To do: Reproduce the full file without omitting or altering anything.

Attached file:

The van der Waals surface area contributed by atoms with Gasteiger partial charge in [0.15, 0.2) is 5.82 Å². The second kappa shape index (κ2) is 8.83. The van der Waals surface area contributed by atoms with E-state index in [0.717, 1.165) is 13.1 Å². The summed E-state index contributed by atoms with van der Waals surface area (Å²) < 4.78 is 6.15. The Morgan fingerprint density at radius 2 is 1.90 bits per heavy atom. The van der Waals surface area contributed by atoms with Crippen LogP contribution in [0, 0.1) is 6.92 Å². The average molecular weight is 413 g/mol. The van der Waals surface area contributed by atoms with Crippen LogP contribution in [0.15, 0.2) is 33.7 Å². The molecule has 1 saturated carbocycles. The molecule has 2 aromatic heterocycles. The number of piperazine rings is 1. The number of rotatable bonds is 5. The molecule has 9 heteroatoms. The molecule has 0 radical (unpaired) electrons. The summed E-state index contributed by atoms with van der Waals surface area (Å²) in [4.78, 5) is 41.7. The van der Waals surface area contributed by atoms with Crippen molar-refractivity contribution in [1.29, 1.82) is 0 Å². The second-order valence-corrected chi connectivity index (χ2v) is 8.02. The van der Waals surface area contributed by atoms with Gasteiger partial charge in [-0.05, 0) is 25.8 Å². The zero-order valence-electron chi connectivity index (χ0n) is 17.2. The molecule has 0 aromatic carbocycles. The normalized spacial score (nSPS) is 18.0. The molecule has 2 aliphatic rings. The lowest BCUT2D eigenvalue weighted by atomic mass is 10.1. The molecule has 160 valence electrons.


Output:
The van der Waals surface area contributed by atoms with Gasteiger partial charge in [0.15, 0.2) is 5.82 Å². The second kappa shape index (κ2) is 8.83. The van der Waals surface area contributed by atoms with E-state index in [0.717, 1.165) is 13.1 Å². The summed E-state index contributed by atoms with van der Waals surface area (Å²) < 4.78 is 6.15. The Morgan fingerprint density at radius 2 is 1.90 bits per heavy atom. The van der Waals surface area contributed by atoms with Crippen LogP contribution in [0, 0.1) is 6.92 Å². The average molecular weight is 413 g/mol. The van der Waals surface area contributed by atoms with Crippen LogP contribution in [0.15, 0.2) is 33.7 Å². The molecule has 1 saturated carbocycles. The molecule has 2 aromatic heterocycles. The number of piperazine rings is 1. The number of rotatable bonds is 5. The molecule has 9 heteroatoms. The molecule has 0 radical (unpaired) electrons. The summed E-state index contributed by atoms with van der Waals surface area (Å²) in [4.78, 5) is 41.7. The van der Waals surface area contributed by atoms with Crippen molar-refractivity contribution in [1.29, 1.82) is 0 Å². The second-order valence-corrected chi connectivity index (χ2v) is 8.02. The van der Waals surface area contributed by atoms with Gasteiger partial charge in [-0.05, 0) is 25.8 Å². The zero-order valence-electron chi connectivity index (χ0n) is 17.2. The molecule has 0 aromatic carbocycles. The normalized spacial score (nSPS) is 18.0. The molecule has 2 aliphatic rings. The lowest BCUT2D eigenvalue weighted by atomic mass is 10.1. The molecule has 160 valence electrons.